Claud Grigg, MD, medical oncologist, Levine Cancer Institute, Atrium Health, discusses the design and results of the CABOSUN trial in metastatic renal cell carcinoma.
Claud Grigg, MD, medical oncologist, Levine Cancer Institute, Atrium Health, discusses the design and results of the CABOSUN trial looking at the frontline treatment of patients with metastatic renal cell carcinoma (mRCC).
CABOSUN was a randomized phase II trial looking at the use of cabozantinib (Cabometyx), which is dosed daily, versus that of sunitinib (Sutent), which is dosed on a 4-week-on, 2-week-off schedule. This was a relatively small study, Grigg says, which enrolled only about 150 patients. CABOSUN was designed to detect an improvement of progression-free survival (PFS) with cabozantinib over the long-time standard of care sunitinib. This was a positive study, as data showed a median PFS of 8.6 months with the newer-generation TKI versus 5.3 months with sunitinib.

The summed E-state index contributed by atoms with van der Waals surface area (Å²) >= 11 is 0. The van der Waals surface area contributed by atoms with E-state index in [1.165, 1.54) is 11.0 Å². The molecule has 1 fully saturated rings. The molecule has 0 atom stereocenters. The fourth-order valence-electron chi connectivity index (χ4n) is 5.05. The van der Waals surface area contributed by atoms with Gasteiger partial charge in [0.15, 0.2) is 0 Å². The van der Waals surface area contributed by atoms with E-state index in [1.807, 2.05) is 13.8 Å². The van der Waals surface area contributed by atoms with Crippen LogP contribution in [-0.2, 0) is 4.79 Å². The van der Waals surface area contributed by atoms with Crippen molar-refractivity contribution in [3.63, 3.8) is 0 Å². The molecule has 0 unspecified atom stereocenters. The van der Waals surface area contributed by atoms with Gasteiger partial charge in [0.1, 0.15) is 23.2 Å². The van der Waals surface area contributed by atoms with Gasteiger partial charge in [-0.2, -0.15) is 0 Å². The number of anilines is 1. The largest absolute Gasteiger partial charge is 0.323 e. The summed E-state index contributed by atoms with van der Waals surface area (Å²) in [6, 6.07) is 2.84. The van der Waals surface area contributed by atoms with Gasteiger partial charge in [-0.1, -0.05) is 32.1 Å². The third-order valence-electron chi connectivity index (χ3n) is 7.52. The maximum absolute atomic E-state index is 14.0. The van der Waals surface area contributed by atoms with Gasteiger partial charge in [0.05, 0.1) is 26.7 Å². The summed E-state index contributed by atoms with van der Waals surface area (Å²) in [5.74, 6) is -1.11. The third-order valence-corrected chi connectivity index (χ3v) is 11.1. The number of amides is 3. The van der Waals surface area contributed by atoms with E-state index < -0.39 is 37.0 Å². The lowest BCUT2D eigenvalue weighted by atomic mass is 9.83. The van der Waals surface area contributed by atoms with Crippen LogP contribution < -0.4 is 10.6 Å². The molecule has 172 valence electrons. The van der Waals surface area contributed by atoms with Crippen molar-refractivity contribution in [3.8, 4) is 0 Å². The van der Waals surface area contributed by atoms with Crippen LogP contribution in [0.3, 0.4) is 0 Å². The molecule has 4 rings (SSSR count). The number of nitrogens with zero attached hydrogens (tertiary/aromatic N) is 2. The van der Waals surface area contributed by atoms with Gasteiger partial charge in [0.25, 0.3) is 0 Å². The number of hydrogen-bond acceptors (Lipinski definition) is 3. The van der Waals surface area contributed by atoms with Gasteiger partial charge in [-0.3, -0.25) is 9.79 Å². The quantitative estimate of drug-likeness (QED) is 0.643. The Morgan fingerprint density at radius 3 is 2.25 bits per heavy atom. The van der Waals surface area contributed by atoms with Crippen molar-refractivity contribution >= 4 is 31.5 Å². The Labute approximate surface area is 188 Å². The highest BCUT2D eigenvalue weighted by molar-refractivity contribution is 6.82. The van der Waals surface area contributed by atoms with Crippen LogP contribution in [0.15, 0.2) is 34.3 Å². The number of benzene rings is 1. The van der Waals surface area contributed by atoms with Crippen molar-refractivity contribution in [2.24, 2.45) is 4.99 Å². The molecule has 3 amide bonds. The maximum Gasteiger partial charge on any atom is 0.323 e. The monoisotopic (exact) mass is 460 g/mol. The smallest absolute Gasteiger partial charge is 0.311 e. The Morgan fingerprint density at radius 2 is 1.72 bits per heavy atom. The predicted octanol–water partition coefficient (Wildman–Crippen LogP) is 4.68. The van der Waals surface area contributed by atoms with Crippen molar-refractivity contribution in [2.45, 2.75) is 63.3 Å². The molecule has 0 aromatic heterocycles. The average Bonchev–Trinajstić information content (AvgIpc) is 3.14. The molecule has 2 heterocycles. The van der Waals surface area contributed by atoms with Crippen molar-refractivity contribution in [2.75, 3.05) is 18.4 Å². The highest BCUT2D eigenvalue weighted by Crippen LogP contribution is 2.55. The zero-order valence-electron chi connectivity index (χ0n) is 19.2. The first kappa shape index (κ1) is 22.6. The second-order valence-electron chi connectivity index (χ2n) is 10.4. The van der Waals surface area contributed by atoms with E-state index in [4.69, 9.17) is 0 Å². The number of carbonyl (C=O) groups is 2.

Despite meeting its primary endpoint, the study is criticized for its low PFS, Grigg notes. Overall response rate was also considerably modest at 20% and 9% with cabozantinib and sunitinib, respectively. However, Grigg concludes that it is still reassuring to have an additional frontline option for these patients. Recent data has suggested the efficacy of checkpoint inhibitors in the frontline setting, so ongoing research is being geared toward determining the feasibility of combining TKIs with anti-PD—1 and CTLA-4 agents.